Using Framing to Add Depth to Your Composition
Framing is an age-old composition trick that photographers have been using for centuries. While sometimes the framing in a photo is straightforward and obvious, other times it’s more subtle and subconscious. Let’s look at some of the ways in which a photographer can use framing to add depth to composition:
Windows and Doorways
This is probably the most obvious way to add a frame. It’s also the most cliché, but I still can’t help but like the look of it. Usually framing your composition through a window yields a contrasty scene, requiring the use of HDR to bring out the full dynamic range.
Foliage is another popular way to frame a photo. I especially like it when used it conjunction with a wide angle lens; having the foliage creep into the top of the frame often adds character to an uninspiring sky.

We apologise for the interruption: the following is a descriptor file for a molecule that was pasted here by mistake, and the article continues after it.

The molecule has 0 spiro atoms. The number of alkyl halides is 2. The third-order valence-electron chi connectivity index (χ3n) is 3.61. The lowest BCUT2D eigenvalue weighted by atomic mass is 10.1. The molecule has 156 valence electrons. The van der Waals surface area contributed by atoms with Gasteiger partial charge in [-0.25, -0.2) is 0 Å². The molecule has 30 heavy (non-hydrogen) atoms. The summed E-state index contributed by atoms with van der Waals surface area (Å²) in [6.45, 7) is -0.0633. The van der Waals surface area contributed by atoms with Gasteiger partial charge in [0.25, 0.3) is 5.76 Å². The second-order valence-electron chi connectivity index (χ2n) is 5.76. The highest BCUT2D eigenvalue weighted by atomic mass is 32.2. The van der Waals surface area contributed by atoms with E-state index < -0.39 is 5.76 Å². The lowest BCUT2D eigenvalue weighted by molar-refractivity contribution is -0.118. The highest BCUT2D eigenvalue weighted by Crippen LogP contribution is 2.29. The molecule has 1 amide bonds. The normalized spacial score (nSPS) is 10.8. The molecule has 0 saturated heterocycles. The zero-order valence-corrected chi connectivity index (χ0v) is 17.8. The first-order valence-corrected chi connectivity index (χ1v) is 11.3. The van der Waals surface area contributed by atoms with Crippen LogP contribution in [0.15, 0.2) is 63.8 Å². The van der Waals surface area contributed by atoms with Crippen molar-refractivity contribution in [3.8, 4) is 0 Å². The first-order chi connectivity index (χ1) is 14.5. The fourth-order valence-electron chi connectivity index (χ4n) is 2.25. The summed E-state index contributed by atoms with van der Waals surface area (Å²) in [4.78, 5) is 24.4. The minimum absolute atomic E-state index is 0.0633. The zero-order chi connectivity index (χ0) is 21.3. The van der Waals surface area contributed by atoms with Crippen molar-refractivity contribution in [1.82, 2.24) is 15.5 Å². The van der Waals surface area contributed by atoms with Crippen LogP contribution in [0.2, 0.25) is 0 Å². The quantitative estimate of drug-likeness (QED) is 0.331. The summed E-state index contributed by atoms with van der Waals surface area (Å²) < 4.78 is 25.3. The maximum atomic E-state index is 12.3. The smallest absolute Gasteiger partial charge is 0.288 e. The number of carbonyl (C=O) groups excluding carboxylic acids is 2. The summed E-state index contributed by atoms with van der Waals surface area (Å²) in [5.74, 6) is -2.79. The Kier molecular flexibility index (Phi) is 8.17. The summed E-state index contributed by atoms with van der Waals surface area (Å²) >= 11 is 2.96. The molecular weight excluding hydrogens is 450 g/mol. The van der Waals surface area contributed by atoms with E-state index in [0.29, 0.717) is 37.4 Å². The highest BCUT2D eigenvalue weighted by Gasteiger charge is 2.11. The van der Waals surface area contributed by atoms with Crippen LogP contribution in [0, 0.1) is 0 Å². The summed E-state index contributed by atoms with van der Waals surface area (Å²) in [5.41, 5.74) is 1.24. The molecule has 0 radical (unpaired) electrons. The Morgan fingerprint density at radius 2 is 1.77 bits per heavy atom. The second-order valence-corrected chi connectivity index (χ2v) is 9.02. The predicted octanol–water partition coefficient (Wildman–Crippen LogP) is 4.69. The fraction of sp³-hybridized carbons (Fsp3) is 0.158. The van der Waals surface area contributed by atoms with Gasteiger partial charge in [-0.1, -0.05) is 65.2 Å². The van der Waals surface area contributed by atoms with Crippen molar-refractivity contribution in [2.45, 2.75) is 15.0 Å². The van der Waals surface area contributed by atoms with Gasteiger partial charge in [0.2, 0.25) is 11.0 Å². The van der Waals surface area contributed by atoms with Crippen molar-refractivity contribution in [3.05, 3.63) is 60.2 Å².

Arches and Open Air Structures
Just like windows and doorways, arches and outdoor structures offer another easy way to frame a subject. Remember that the whole structure does not have to appear in the photo in order to frame it, but sometimes it can.
Fences are a less common way to frame photos. As many styles as there are of fences, there are ways to frame photos with them. You can isolate one part of the fence to frame the photo, or you can use the whole fence as a frame.
Tall buildings can also be used to frame photos, similarly to the way foliage can. When used with a wide angle or fisheye lens, the buildings have the appearance of curving in towards the center of the image.
Frame Within a Frame
Multiple framing elements mean multiple layers of interest. Combining an arch with some foliage makes for a great frame within a frame.
Really anything can be used as a frame, if you’re clever enough to compose it properly. Before you compose your next shot, think about how you can add a framing element to make it more interesting.
All photos in this post are © Samantha Decker and may not be used without permission.